Anybody who works in an industrial or manufacturing field knows how important OSHA compliance is. The Occupational Safety and Health Administration is responsible for policing work sites for unsafe practices and any infraction can incur a major fine or even halt operations.
Maintaining perfect compliance is certainly a challenge, but knowledge and planning ahead can help. You need to ensure that you stay clear of any costly OSHA mistakes, including the following four common ones, as you head into 2020.
Lack of Fall Protection or Scaffolding
When you think about the risk of falling or the need for scaffolding, you might imagine a construction site and indeed these standards are important in the construction industry.
When it comes to fall risk, every industry needs to be proactive in preventing any potential accidents and maintaining OSHA standard compliance. If you are working at elevated heights, scaffolding is absolutely imperative to ensure safety and compliance.
Exposure to Respiratory Risk Without Protection
There are many environments where staff are exposed to respiratory risks, but this risk can usually be mitigated by the use of personal protective equipment (PPE). If an employer does not provide PPE, employees may be exposed to such risks and suffer unnecessary injury.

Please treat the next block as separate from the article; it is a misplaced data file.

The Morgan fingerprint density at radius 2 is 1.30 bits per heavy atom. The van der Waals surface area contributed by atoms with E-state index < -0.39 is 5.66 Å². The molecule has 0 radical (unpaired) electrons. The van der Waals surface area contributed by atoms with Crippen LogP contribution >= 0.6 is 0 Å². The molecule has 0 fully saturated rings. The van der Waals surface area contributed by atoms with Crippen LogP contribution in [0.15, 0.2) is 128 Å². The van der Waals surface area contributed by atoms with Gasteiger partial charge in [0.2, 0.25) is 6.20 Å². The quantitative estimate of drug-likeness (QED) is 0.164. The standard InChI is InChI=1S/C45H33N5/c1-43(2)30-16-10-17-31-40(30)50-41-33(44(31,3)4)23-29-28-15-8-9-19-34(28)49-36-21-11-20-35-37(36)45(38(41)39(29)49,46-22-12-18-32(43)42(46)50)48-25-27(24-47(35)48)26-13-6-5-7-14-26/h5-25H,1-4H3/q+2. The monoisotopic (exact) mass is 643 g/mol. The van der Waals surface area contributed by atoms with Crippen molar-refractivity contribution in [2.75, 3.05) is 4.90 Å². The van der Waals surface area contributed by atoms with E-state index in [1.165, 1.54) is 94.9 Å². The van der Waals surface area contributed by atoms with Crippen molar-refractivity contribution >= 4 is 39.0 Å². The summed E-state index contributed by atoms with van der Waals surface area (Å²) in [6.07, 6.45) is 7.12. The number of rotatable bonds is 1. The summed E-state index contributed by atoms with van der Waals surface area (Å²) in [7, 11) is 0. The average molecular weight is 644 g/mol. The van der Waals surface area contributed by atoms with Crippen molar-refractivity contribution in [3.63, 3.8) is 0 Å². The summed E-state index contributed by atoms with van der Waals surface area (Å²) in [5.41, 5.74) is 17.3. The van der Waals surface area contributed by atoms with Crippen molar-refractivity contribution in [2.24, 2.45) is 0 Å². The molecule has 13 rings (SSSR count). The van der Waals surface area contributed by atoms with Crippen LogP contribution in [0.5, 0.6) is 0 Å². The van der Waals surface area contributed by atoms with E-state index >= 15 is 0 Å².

It is vital that respirators be available and worn by staff in any area where there may be airborne hazards.
Insufficient or Improper Hazard Communication
Lack of hazard communication is yet another common OSHA infraction that must be avoided at all costs. Hazards are inevitable in the workplace, but if there is a known risk present, it is absolutely imperative that it be announced and identified properly.
Further, employers must provide clear instructions to employees in order to ensure they are able to avoid the hazard. Failure to comply with this OSHA standard is incredibly dangerous.
Risk of Lockout/Tagout
At some point, the machinery in your workplace will need to be serviced or repaired by a professional. Whether it’s quick routine maintenance or a lengthy repair, you need to ensure that the personnel completing the work is safe while they service the machine.
If a piece of equipment were to power on while it is being serviced, it would likely cause serious injury or even death to the maintenance professional. A lockout or tagout is used to isolate the energy produced by a machine or prevent its operation until the maintenance is complete.
Failure to utilize this precaution can be a deadly OSHA violation.
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